Vitamin D

Adriana S. Dusso, Alex J. Brown, Eduardo Slatopolsky

Research output: Contribution to journalReview articlepeer-review

957 Scopus citations


The vitamin D endocrine system plays an essential role in calcium homeostasis and bone metabolism, but research during the past two decades has revealed a diverse range of biological actions that include induction of cell differentiation, inhibition of cell growth, immunomodulation, and control of other hormonal systems. Vitamin D itself is a prohormone that is metabolically converted to the active metabolite, 1,25-dihydroxyvitamin D [1,25(OH) 2D]. This vitamin D hormone activates its cellular receptor (vitamin D receptor or VDR), which alters the transcription rates of target genes responsible for the biological responses. This review focuses on several recent developments that extend our understanding of the complexities of vitamin D metabolism and actions: the final step in the activation of vitamin D, conversion of 25-hydroxyvitamin D to 1,25(OH)2D in renal proximal tubules, is now known to involve facilitated uptake and intracellular delivery of the precursor to 1α-hydroxylase. Emerging evidence using mice lacking the VDR and/or 1α-hydroxylase indicates both 1,25(OH)2D 3-dependent and -independent actions of the VDR as well as VDR-dependent and -independent actions of 1,25(OH)2D3. Thus the vitamin D system may involve more than a single receptor and ligand. The presence of 1α-hydroxylase in many target cells indicates autocrine/paracrine functions for 1,25(OH)2D3 in the control of cell proliferation and differentiation. This local production of 1,25(OH)2D3 is dependent on circulating precursor levels, providing a potential explanation for the association of vitamin D deficiency with various cancers and autoimmune diseases.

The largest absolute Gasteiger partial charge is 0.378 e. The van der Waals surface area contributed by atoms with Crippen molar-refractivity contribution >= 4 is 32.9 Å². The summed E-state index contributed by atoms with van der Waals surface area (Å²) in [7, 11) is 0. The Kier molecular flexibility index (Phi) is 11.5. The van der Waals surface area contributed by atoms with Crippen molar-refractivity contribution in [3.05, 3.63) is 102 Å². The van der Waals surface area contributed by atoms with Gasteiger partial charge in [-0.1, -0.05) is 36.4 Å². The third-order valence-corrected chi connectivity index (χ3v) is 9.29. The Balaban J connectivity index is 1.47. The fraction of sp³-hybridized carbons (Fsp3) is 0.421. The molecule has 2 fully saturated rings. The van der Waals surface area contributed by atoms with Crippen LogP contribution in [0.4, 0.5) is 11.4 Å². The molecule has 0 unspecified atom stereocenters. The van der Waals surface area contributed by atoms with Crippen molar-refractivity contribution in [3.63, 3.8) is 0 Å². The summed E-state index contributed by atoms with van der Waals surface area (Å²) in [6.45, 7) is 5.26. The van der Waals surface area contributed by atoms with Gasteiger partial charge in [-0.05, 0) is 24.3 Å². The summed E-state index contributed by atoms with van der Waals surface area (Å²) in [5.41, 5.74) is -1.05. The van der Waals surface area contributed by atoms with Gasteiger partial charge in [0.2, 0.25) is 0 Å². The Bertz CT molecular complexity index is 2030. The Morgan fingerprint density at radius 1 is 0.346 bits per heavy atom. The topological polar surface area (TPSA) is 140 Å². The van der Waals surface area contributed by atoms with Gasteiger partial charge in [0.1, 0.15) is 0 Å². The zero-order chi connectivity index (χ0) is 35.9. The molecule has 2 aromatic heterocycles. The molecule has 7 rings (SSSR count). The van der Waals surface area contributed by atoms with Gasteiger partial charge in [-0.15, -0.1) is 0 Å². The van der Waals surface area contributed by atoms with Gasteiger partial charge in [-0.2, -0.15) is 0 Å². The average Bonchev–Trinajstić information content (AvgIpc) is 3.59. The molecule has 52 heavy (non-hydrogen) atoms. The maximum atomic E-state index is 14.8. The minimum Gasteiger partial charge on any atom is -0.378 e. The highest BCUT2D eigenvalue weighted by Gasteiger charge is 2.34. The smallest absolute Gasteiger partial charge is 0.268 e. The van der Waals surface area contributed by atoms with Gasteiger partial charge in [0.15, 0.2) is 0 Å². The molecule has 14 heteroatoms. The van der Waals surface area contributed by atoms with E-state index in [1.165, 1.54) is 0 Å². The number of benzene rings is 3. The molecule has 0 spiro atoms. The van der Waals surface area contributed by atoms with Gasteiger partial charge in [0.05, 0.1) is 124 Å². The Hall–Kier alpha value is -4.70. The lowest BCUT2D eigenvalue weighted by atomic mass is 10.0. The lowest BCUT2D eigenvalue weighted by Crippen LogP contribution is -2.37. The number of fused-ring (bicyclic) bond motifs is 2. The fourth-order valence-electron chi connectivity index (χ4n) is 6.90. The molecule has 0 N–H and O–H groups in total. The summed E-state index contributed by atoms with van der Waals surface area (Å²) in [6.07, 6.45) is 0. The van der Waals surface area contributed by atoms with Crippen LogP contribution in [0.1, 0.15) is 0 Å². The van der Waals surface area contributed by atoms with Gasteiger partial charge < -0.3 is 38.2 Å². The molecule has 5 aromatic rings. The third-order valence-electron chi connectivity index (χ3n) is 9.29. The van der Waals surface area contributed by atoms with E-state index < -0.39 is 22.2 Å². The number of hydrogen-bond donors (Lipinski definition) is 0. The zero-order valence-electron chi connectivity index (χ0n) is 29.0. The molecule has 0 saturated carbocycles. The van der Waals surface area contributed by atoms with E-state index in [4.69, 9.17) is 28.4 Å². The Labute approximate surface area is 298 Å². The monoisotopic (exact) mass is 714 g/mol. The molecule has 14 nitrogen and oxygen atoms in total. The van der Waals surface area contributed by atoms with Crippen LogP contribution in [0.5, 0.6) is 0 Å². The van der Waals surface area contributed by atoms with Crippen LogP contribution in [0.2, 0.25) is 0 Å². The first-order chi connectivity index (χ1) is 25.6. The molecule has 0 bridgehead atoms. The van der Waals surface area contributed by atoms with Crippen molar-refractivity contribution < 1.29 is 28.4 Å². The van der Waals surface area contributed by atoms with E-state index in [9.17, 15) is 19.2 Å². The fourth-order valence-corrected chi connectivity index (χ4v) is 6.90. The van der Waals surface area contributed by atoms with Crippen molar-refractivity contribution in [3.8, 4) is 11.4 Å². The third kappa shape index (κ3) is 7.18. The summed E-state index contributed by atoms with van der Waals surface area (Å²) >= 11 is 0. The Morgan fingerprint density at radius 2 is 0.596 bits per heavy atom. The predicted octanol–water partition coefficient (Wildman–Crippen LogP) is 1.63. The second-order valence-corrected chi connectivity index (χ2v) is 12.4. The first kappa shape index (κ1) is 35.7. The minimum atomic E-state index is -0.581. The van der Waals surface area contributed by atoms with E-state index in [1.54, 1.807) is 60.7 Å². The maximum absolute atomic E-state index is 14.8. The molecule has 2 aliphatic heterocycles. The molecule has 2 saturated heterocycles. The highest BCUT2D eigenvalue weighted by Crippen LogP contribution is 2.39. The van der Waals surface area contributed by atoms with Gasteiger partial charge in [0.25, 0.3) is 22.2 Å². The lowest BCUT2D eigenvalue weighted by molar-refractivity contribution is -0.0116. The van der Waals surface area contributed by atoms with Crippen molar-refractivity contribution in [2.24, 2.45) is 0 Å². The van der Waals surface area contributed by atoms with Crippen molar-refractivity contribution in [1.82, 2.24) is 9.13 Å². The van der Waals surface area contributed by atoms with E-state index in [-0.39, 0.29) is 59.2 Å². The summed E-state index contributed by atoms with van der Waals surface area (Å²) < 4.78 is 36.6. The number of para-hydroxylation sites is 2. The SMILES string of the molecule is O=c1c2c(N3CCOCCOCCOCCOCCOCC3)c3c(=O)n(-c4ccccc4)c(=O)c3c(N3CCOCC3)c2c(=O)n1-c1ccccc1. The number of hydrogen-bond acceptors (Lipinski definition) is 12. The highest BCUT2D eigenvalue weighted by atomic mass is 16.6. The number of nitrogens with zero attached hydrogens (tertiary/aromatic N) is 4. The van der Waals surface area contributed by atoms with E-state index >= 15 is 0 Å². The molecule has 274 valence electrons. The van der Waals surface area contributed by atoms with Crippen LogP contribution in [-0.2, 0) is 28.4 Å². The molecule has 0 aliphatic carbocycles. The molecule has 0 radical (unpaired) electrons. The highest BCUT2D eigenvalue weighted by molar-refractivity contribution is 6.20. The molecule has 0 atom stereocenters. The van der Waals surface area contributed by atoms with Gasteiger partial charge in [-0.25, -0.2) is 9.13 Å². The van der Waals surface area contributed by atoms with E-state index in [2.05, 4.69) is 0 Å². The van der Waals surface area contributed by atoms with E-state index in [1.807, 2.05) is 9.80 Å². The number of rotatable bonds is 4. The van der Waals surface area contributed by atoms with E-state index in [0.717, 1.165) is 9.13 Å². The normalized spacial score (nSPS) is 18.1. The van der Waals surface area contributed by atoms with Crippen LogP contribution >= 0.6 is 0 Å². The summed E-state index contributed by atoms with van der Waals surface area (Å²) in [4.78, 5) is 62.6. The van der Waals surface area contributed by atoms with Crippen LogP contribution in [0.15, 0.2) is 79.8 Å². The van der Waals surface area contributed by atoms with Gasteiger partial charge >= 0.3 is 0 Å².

Original languageEnglish
Pages (from-to)F8-F28
JournalAmerican Journal of Physiology - Renal Physiology
Issue number1 58-1
StatePublished - Jul 2005


  • Calcium homeostasis
  • Rapid steroid actions
  • Transcriptional regulation
  • Vitamin D metabolism
  • Vitamin D receptor


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